With today being National Diabetes Day, a study has been released by the National Institutes of Health that suggests those living with diabetes have a higher chance of suffering from hearing loss.
With a 30 per cent higher chance than those with normal blood sugar levels, Hearing Solutions, the largest Canadian-owned and independently operated hearing aid clinic in Ontario, has recommended a few tips to help protect your hearing.
Andreas Seelisch, Director of Audiology at Hearing Solutions, said in a video that one in three Canadians either do have diabetes or prediabetes. "There have been studies that really show the links between hearing and diabetes, to the degree in 2008 for instance, there was a study that showed that having diabetes doubles our risk for hearing loss, and even prediabetes increases it by 30 percent."
You can ensure your hearing is safe by going in for a hearing test and catching any symptoms before it gets out of control, according to the release.
Another method is to be mindful of loud noises as turning down to volume on personal devices, your television, and your car radio can help protect your ears as well as wearing headphones or disposable earplugs if you engage in any loud hobbies or if you know you will be in a space with loud noises.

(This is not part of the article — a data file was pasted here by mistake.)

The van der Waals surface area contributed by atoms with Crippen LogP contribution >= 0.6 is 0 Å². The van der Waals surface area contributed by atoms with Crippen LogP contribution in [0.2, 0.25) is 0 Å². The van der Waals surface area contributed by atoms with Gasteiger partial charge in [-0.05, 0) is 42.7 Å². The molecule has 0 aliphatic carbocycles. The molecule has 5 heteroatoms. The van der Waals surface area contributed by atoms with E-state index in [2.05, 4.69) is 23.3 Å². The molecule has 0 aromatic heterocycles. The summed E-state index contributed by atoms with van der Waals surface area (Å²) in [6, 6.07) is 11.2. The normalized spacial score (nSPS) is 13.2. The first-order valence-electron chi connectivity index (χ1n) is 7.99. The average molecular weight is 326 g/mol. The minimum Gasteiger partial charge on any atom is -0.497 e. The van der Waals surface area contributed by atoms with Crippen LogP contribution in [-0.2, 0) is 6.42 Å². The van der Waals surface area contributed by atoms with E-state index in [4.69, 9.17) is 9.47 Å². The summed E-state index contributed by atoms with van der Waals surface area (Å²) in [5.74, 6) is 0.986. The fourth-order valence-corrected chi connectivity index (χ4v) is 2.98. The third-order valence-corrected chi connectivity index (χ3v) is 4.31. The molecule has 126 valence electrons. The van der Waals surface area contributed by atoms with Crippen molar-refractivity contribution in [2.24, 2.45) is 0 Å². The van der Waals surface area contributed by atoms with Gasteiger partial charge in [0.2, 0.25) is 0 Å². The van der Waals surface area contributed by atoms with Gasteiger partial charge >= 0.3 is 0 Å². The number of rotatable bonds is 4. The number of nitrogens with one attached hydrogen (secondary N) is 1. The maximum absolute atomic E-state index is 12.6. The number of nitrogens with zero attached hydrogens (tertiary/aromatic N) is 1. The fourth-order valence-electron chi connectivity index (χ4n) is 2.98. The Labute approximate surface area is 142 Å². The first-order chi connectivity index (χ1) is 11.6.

Incorporating an appropriate amount of exercise into your daily routine will be helpful as even a moderate amount will help improve blood circulation, but it is recommended that you ask your doctor's advice to see what type of exercise you should do.
Lastly, maintaining a healthy weight and sticking to a healthy diet will help combat the potential for hearing loss as excessive weight makes it more difficult for your heart to pump blood effectively to all parts of your body, including your ears.
"High blood sugars are known to have an impact on our nerve pathways, and our nerves are really the way we are hearing. Our ears are a delivery system to our brain, and there are a number of nerve pathways that deliver those messages to the brain, and so if those nerves are being impacted, so is our hearing," said Seelisch.
For more information on the effects of diabetes, visit the Diabetes Canada website.